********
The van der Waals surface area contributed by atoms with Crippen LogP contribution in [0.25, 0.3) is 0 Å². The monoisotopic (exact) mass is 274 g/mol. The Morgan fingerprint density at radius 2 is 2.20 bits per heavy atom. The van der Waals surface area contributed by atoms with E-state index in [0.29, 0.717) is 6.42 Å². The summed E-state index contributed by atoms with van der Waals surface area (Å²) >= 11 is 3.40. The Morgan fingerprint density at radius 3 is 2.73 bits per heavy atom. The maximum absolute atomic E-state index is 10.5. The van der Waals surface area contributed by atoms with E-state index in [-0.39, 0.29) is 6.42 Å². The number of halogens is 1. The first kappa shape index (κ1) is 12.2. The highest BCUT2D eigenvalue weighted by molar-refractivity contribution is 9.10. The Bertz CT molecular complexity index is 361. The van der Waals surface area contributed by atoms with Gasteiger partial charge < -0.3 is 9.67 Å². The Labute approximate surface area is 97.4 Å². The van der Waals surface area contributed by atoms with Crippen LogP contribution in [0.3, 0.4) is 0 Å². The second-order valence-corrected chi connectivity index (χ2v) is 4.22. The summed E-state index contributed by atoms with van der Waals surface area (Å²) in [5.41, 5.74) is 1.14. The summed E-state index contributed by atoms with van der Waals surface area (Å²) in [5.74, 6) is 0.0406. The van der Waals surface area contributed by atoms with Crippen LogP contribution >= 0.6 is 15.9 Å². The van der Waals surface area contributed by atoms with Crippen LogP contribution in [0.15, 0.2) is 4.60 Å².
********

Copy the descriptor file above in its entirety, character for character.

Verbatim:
The van der Waals surface area contributed by atoms with Crippen LogP contribution in [0.25, 0.3) is 0 Å². The monoisotopic (exact) mass is 274 g/mol. The Morgan fingerprint density at radius 2 is 2.20 bits per heavy atom. The van der Waals surface area contributed by atoms with E-state index in [0.29, 0.717) is 6.42 Å². The summed E-state index contributed by atoms with van der Waals surface area (Å²) >= 11 is 3.40. The Morgan fingerprint density at radius 3 is 2.73 bits per heavy atom. The maximum absolute atomic E-state index is 10.5. The van der Waals surface area contributed by atoms with E-state index in [-0.39, 0.29) is 6.42 Å². The number of halogens is 1. The first kappa shape index (κ1) is 12.2. The highest BCUT2D eigenvalue weighted by molar-refractivity contribution is 9.10. The Bertz CT molecular complexity index is 361. The van der Waals surface area contributed by atoms with Gasteiger partial charge < -0.3 is 9.67 Å². The Labute approximate surface area is 97.4 Å². The van der Waals surface area contributed by atoms with Crippen LogP contribution in [0.3, 0.4) is 0 Å². The second-order valence-corrected chi connectivity index (χ2v) is 4.22. The summed E-state index contributed by atoms with van der Waals surface area (Å²) in [5.41, 5.74) is 1.14. The summed E-state index contributed by atoms with van der Waals surface area (Å²) in [5.74, 6) is 0.0406. The van der Waals surface area contributed by atoms with Crippen LogP contribution >= 0.6 is 15.9 Å². The van der Waals surface area contributed by atoms with Crippen LogP contribution in [0.15, 0.2) is 4.60 Å².